As concern mounted over a new, possibly more transmissible, strain of the novel coronavirus in the United Kingdom, India on Monday announced it was suspending flights from and to that country until the end of the year.
The suspension will come into effect on Wednesday — after 11.59 pm on Tuesday (December 22) — and will be in place until 11.59 pm on December 31.
At least 60 flights between India and the UK during this period are cancelled. Indian carriers on Monday advanced departures to and from London by several hours to ensure they complete flights by the 11.59 pm deadline on Tuesday.
About two dozen other jurisdictions too have suspended passenger air traffic from and to the UK.
Explained: Decoding the virus variant
The Civil Aviation Ministry took the decision on the basis of a recommendation by the Health Ministry, which noted that the new UK strain of the novel coronavirus is “spreading and growing rapidly”.
The Health Ministry’s advice was based on inputs from two high-level expert groups – the Joint Monitoring Group (JMG) headed by the Director-General of Health Services, and the Vaccine Task Force led by the Principal Scientific Advisor and Member (Health), NITI Aayog – that met to discuss the new UK strain on Monday.
“We have decided to take all necessary precautions as a result of the situation arising out of the spread of a new strain of coronavirus in some countries. All flights originating from UK into India will be suspended temporarily from 22 Dec to 31 Dec 2020,” Civil Aviation Minister Hardeep Singh Puri posted on Twitter. Consequently, flights from India to the UK are also suspended during this period.
“It has been reported that a distinct phylogenetic cluster of SARS-CoV-2 (named lineage B.1.1.7) has been detected. This SARS-CoV-2 is spreading and growing rapidly in the United Kingdom. It has also been reported that this variant has an unusually large number of genetic changes, particularly in the spike protein. This development calls for enhanced epidemiological surveillance, enhanced containment and other measures to effectively tackle this,” Health Secretary Rajesh Bhushan wrote to his counterpart in the Ministry of Civil Aviation.
India, Bhushan said, has been witnessing “a sustained decline in the number of fresh Covid-19 cases for over two and half months” – “In this scenario, any interjection of a SARS-CoV-2 variant virus through passengers with air travel history could pose critical risks for pandemic management in India.”
Also, “as a measure of abundant caution”, Bhushan wrote, “passengers arriving from UK in all intentional flights (flights in transit) should be subjected to mandatory RT PCR tests on arrival at the airports concerned”.
Positive patients should be sent to institutional quarantine, whereas “those who are found negative… should be advised to isolate themselves at home for seven days, to be medically monitored by states/UT concerned,” he said.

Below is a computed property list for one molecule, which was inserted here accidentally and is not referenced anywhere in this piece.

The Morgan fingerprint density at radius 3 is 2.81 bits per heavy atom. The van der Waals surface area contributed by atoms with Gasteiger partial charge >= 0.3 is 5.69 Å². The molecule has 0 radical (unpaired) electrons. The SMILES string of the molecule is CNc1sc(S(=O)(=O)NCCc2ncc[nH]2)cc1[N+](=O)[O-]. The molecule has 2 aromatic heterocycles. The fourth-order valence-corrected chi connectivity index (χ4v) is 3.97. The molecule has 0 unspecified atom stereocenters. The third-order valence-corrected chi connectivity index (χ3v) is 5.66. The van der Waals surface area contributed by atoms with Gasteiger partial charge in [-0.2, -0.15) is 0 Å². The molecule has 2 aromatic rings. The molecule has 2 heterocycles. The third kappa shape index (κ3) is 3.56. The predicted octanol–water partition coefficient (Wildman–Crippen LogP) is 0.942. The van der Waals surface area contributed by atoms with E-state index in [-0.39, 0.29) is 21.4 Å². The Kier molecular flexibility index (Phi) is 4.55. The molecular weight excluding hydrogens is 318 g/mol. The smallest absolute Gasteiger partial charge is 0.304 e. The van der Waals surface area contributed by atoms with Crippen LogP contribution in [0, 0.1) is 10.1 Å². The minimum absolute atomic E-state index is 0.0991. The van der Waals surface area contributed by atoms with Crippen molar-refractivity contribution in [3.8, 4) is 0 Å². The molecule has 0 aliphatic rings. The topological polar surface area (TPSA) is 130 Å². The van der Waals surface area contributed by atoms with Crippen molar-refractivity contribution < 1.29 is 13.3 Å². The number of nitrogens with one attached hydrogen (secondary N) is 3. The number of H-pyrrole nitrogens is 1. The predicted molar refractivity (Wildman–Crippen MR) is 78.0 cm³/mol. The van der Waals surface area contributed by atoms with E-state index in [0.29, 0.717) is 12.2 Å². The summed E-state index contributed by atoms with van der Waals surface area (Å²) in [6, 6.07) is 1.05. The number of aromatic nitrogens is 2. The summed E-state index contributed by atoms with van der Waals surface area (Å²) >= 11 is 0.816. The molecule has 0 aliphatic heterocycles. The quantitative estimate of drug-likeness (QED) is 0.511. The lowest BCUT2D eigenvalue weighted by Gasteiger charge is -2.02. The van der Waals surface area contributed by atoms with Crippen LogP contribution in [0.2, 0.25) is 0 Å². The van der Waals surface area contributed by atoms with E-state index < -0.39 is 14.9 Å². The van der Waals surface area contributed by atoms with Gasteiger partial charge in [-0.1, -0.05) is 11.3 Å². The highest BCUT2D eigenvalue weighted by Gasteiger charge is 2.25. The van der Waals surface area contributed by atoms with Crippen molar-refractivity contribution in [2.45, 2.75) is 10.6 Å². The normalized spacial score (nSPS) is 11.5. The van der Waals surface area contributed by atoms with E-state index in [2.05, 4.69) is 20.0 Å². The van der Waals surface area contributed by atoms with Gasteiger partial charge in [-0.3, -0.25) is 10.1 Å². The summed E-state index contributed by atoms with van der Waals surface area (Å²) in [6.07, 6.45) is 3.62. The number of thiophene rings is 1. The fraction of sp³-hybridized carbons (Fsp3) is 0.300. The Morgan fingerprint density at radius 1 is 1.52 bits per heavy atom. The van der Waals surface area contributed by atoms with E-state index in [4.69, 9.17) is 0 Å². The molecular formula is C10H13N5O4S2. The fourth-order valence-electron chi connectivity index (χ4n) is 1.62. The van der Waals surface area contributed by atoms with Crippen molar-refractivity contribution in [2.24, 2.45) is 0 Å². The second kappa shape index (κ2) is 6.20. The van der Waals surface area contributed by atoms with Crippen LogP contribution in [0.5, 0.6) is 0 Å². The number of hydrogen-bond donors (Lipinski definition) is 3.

Health has asked Civil Aviation to “prominently” display this information in arrival and waiting areas of airports. “State/UT governments are being separately asked to set up help desks at the airports to facilitate this. Adequate arrangements for passengers waiting for their RT PCR test results may also be made at the airports,” Bhushan wrote.
Other jurisdictions that have restricted travel ties with the UK include Canada, Germany, the Netherlands, Italy, Belgium, Austria, Switzerland, Sweden, Kuwait, Iran, Israel, and Hong Kong.
With regular international flights still suspended, India and the UK had entered into an air-bubble arrangement to allow airlines to operate flights between the two countries. Flights are operated by Air India and British Airways, and private carriers Virgin Atlantic and Vistara. Several airlines operate chartered flights as well between India and the UK.
The largest number of connections between the two countries are on the London-Delhi sector, on which the four airlines together operate 21 flights every week. There are 12 flights every week between Mumbai and London. Hyderabad, Bengaluru, Chennai, Ahmedabad, Kochi, Goa, and Amritsar are also connected to London.
As airlines scrambled to meet the flight suspension deadline, Air India brought forward the departure of its Mumbai-London flight by more than five hours from the scheduled time of 7.40 am to 2.30 am on Tuesday. The flight is expected to land at London Heathrow at 6.20 am local time on Tuesday, and depart for the return leg to Kochi at 8.20 am. It is expected to land in Kochi at 11.35 pm on Tuesday night, less than a half hour before deadline.
Similarly, Vistara brought forward the departure of its flight to London from Delhi to 4 am on Tuesday, 10 hours before the scheduled time of 2 pm. On the return leg, the flight will leave London Heathrow at 9.55 am local time on Tuesday, and reach Delhi at 11 pm.
Public Health England (PHE) said on Sunday that data from whole-genome sequencing, epidemiology, and modelling “suggest” the new variant, ‘VUI – 202012/01’ (variant under investigation) “transmits more easily than other strains”.
The British health authority said they “currently have no evidence” that the variant is more likely to cause severe disease or mortality, “but we continue to study cases to understand this better”.
“We know that mortality is a lagging indicator and we will need to continually monitor this over the coming weeks,” PHE said.
The PHE also said that it does not yet know the “mechanism for this increase in transmission”.
“The evidence shows that infection rates in geographical areas where this particular strain has been circulating have increased faster than expected, and the modelling evidence has demonstrated that this variant has a higher transmission rate than other variants in current circulation,” it said.
📣 The Indian Express is now on Telegram. Click here to join our channel (@indianexpress) and stay updated with the latest headlines